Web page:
Throughout the Open Era, we have actually seen a lot of mesmerizing performances. I say actually because when something nuts happens it seems rare, but the Open Era is barely over 40 years old. And in such a short time we saw the legends in the 70s and 80s in Bjorn Borg, Ivan Lendl, Jimmy Connors, John McEnroe, Mats Wilander; in the 90s we had Pete Sampras, Boris Becker, Stefan Edberg, Andre Agassi; and in the last decade we’ve been treated to and are still treated by Rafael Nadal, Roger Federer, and Novak Djokovic.
And of course a ton of other great players that I didn’t mention. Each of these guys has done something extraordinary at one time or another in their careers. Connors, Wilander, Nadal, Federer, and Djokovic all managed to win three slams in one year at least once. Agassi, Nadal, and Federer have career slams. Sampras was number one for six consecutive years. McEnroe had the best winning percentage ever in 1984. The list of achievements is endless.
And the player who has achieved more than everyone else is Federer. The fact of the matter is that no one ever dominated the game quite like he had from 2004-2007. He won 11/16 majors and numerous Masters titles, as well as 4/5 year end championships. And from 2004-2006 alone, he only lost a total of 15 matches (just three less than his total in 2012 alone). But we all know the greatness that is Roger Federer. We know that, at this point, literally every match he places bares some kind of historic significance.
The reason I mentioned past greats is because there have actually been a lot of “this is the greatest year by one player ever” years. I mentioned McEnroe’s 1984. There was Wilander’s 1988. Sampras, while never winning three majors, still had beastly years in from 1993-1995. Just recently, after Federer’s great years, we saw Nadal light it up in 2008 and even more so in 2010. And of course, Djokovic and the wonder year that was 2011. Of course we can argue all day about whose year was better and why, but for now, let’s focus on Federer (shocking, I know).
Statistically, and based on the level of play, I believe 2006 was Federer’s most incredible year. He reached 16 out of 17 possible finals, winning 12. He won three of the four majors for a second time and reached all four finals. He won then-record-tying four Masters titles and went undefeated for a third Tennis Masters Cup crown. His overall record was 92-5 (19-4 against top 10 players). He was virtually flawless.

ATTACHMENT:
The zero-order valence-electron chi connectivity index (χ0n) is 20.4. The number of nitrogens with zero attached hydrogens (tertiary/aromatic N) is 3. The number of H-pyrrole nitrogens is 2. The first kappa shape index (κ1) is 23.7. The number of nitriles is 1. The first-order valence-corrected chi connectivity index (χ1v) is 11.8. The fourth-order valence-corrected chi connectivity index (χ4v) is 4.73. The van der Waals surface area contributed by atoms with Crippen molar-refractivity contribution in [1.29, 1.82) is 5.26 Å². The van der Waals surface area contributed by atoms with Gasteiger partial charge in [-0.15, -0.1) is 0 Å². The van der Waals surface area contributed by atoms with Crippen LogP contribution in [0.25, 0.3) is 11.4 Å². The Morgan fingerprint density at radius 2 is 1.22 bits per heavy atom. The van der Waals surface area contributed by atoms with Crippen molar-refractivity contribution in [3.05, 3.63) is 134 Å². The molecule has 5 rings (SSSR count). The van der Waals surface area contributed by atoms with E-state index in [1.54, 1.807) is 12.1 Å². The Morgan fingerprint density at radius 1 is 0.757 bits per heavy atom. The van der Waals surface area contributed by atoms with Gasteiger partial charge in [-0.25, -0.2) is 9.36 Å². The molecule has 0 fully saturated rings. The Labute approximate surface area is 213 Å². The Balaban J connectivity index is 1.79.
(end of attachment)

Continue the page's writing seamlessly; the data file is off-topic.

But 2012 was even better. His record was a mere 71-12. He only won six out of 10 finals played (while playing 17 tournaments). He won three Masters and won only one major (his record breaking 17th at Wimbledon) in his lone final of the year. And he reached the final of the World Tour Finals, losing once in the round robin stage, as well. However, his mastery over the top 10 hardly diminished. He went 16-9 over his fiercest rivals (17-9 if you include his win over Juan Martin del Potro ranked 11th during the Australian Open). And that is a huge reason why I believed 2012 is Federer’s best year.
He started the year at 30 years of age and ended it at 31 (obviously). He’s now six years removed from his best statistical year. He hadn’t won a slam since the 2010 Australian Open and had only reached one final in 2011, losing to Nadal at the French Open. Djokovic and Nadal were dominating every big tournament on every surface. Murray had just hired Lendl and was supposed to make a big breakthrough (which he did). Djokovic remained number one and added to his slam total in Australia. Nadal won a record breaking seventh French Open title. Murray won the Gold medal at the Olympics and his first US Open title. So these three guys, all either 25 or 26 years old, are clearly the best in the world. And Federer was right there with them. He won Wimbledon, he won those three Masters (only Djokovic matched him there). He won the Silver medal at the Olympics. And the biggest accomplishment of his year? Spending about half of it ranked number one in the world. At 30/31 years old, Roger Federer was the best tennis player in the world, above all of these young guys.
Just recently, Djokovic said that in a lot of ways, his 2012 was even better than his 2011 because he managed to stay number one even when the competition grew considerably fiercer and the playing field was unbelievably and uncharacteristically even. The majors were split between the Big Four (last time this happened was in 2003, before the Federer Era). Both Djokovic and Federer showed that, when everyone is winning big titles, you have to amp up your consistency. And both did that. Djokovic doing it shouldn’t be a big deal; this should be his time and era to shine. But, almost unfortunately, he was forced to share that spotlight with that old guy on tour still beating up on the young kids.
When Federer won Wimbledon, the consensus was that he turned back the clock. The reality is, Federer didn’t have to turn anything back, he’s just done a great job of staying ahead. People will always argue about whether or not Federer is the greatest. And there are a few things that detractors can latch on to. But in my mind, there’s nothing that can be said to definitively disprove it. Not when he produces his best tennis in 2012. It’s one thing to still love the game when you’re entering your twilight years. But to be the best? Only Federer.
Fun fact: Federer has 17 slams to Nadal+Djokovic+Lleyton Hewitt+Murray+del Potro’s 20.
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